Tech Death Thursday: Human – Alizarin Refraction
Y’all want riffs, you got ’em. Human is back with a fantastic new record.
- Singularity has a new single out, the first from the upcoming Place of Chains. Get on this one if you like Enfold Darkness, and look for the album on October 11th via The Artisan Era.
- Adelaide boys The Abducted have a beefy new song out, a fairly straightforward banger with some sweet lead guitar work. The Netherworld is Descending Upon Us comes out on September 27th.
It has been a fair bit since Italy’s Human has crossed my mind; I covered their debut way back in 2016 and promptly forgot about them, apparently. In retrospect, it’s not hard to see why—Cerebral Inwardness tried a bit too hard to be something it wasn’t, chasing after the sounds of various other established bands without ever quite getting there. It sounded way too canned on top of that; it’s not like it was a bad album, just not terribly distinctive. Scrolling through new tech death releases on Bandcamp, I happened to notice they’d put out a new album back in June that completely flew under my radar, and I’m really glad I took the time to check this out.
To say that Human has grown in the past couple years would be a huge understatement. Rather than chasing the iconic sounds of their predecessors, they’ve subsumed their influences under something of their own invention. Their penchant for open, spacey chording and tasteful fretless bass lines are akin to Obscura circa Akroasis, and there’s a lot of Fallujah in the way the leads like to cascade upwards, but those are only parts of a greater whole. The goal seems to have changed from “write a few songs that sound like x” to “write a good album,” and it has made a world of difference.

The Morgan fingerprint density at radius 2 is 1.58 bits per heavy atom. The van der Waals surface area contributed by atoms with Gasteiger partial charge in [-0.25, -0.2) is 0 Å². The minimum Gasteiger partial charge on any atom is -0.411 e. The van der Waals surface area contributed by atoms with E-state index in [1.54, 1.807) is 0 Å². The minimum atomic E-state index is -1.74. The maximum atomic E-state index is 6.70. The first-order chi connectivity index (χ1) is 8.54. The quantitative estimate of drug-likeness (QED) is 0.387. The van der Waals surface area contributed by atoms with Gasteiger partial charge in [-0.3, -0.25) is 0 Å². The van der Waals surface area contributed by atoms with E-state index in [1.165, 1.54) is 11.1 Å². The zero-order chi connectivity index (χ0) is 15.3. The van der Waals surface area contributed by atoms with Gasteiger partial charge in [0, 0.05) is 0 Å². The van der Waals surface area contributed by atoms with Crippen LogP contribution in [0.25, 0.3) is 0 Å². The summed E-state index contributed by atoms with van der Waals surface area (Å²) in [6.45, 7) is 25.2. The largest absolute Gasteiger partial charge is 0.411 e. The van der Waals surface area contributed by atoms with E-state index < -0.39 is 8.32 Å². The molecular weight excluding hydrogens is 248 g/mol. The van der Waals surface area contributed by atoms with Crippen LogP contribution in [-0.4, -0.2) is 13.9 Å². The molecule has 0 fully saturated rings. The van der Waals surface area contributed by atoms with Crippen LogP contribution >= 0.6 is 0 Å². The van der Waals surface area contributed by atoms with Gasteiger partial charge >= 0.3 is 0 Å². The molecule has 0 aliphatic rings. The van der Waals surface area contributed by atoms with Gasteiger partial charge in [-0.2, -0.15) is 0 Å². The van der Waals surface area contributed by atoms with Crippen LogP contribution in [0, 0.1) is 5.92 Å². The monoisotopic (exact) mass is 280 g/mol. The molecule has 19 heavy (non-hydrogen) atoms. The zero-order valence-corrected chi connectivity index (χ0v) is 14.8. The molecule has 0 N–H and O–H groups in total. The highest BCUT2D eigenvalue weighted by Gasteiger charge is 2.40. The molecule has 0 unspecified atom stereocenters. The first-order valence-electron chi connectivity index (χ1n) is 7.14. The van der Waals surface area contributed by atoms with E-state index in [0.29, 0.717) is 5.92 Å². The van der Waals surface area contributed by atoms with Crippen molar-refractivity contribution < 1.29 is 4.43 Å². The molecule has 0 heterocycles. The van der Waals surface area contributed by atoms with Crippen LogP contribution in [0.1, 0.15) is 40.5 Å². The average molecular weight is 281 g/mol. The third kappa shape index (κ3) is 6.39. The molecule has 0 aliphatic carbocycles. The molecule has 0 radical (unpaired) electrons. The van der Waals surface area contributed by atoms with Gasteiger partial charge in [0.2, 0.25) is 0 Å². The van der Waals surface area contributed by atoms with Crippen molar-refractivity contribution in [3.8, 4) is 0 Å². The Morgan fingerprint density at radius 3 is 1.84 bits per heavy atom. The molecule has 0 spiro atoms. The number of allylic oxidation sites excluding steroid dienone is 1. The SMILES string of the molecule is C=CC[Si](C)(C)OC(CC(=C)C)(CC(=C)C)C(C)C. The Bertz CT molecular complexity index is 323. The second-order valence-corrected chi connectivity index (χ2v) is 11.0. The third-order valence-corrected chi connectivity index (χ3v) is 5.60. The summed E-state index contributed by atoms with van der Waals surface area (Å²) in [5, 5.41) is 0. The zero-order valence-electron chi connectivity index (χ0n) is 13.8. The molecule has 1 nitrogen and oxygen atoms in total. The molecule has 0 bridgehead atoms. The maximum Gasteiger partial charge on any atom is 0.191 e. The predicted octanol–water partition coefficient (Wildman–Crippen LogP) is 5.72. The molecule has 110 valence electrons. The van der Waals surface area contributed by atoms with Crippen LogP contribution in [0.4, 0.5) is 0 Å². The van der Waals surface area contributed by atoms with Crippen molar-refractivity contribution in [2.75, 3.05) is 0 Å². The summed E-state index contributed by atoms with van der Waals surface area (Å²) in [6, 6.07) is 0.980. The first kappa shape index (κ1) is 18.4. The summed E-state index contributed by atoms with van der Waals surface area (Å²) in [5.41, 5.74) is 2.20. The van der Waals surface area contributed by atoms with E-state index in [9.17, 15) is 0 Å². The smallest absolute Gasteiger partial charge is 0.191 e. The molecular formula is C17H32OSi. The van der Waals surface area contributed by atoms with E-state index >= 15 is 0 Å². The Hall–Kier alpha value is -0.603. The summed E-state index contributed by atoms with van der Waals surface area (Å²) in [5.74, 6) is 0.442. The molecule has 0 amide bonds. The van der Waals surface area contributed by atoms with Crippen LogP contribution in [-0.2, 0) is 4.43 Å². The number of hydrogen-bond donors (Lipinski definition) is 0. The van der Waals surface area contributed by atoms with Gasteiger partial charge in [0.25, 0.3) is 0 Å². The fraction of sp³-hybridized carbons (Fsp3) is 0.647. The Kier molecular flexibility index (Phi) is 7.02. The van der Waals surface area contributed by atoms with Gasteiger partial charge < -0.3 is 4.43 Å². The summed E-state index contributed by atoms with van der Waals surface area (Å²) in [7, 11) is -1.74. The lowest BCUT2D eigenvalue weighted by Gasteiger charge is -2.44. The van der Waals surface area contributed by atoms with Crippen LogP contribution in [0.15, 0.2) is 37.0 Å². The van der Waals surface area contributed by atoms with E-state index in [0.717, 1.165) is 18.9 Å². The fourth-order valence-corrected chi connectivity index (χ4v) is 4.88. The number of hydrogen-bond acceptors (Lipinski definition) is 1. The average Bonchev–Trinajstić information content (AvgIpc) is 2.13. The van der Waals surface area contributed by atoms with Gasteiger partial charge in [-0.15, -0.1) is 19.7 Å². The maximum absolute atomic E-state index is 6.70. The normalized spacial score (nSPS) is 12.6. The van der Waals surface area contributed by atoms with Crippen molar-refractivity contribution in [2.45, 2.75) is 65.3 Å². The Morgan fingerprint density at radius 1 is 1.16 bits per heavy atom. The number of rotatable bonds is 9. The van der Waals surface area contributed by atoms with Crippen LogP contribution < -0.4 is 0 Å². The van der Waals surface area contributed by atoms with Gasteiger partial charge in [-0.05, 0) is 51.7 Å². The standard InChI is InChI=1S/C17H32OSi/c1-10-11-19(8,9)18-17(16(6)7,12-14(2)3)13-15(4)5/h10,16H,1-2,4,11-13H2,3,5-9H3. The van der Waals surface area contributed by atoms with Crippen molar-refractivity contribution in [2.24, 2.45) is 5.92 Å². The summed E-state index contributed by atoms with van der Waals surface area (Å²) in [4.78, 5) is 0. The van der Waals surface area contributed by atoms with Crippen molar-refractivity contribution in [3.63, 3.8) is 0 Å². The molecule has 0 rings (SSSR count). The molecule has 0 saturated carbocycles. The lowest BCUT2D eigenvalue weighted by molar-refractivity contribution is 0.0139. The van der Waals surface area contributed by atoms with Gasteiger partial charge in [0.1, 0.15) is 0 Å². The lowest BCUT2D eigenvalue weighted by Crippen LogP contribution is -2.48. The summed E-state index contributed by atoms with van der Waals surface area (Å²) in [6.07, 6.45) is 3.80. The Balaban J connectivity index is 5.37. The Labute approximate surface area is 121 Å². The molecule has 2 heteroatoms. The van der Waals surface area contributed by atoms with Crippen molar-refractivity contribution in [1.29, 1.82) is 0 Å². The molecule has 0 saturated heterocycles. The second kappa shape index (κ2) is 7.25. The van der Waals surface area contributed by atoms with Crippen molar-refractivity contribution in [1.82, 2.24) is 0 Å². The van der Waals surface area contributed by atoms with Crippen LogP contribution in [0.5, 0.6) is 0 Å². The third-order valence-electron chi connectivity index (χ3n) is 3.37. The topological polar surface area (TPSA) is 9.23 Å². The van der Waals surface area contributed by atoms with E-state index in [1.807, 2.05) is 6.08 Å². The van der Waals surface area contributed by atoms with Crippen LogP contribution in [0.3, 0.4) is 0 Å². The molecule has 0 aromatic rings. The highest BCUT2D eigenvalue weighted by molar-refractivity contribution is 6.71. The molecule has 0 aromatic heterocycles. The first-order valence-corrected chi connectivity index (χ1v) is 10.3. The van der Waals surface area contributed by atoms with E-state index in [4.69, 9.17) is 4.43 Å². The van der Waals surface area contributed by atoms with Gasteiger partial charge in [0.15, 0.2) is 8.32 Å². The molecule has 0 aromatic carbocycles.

Alizarin Refraction is ambitious, a single 43-minute piece of music that can be consumed all at once as easily as it can in chunks. It’s not all fast and furious tech death all the time, with frequent natural break points and plenty of variety from riff to riff. “The Red Ocean” on its own exemplifies everything the band is capable of, with its strange arpeggios, chunky low riffs, and multiple takes on its primary theme. You’ll get plenty of flashy guitar lines from it, but they know when to slow things down as well. “Hymnocence” is one of my personal favorite tracks, and it relies primarily on hazy chords and emotive lead guitar. Each song calls back to various hooks and motifs established in previous tracks, and they all flow into each other seamlessly. On the whole, Alizarin Refraction reminds me of last year’s fantastic Aethereus album; it doesn’t have the same intense emotional core (the lyrics on Refraction are pretty typical word salad from what I could tell), but it shares that impeccable flow that made Absentia such a good listen.
Aside from the improved songwriting, the album just sounds much better than their past efforts as well. I’m not sure if they found an actual drummer or just used a better program this time around, but the biggest improvement to the actual tonal quality of the record is in the percussion. It’s no longer squashed completely flat, and all the other instruments have more breathing room as well. The vocals have a more rounded out bottom end—perfect for the vocalist’s beefy growls—and the guitar and bass tone are much smoother and warmer than before. It’s all around much more pleasant to listen to than its predecessors.
It’s been a good summer for tech death, and Alizarin Refraction is another addition to the lineup of solid releases. Human has improved drastically as a band, and they’ve put out an album that’s going straight into my regular rotation. If you like your tech to have both brains and emotion, don’t sleep on this one. If you like what you heard, be sure to give the band a follow on Facebook. That’s all for now, so until next time,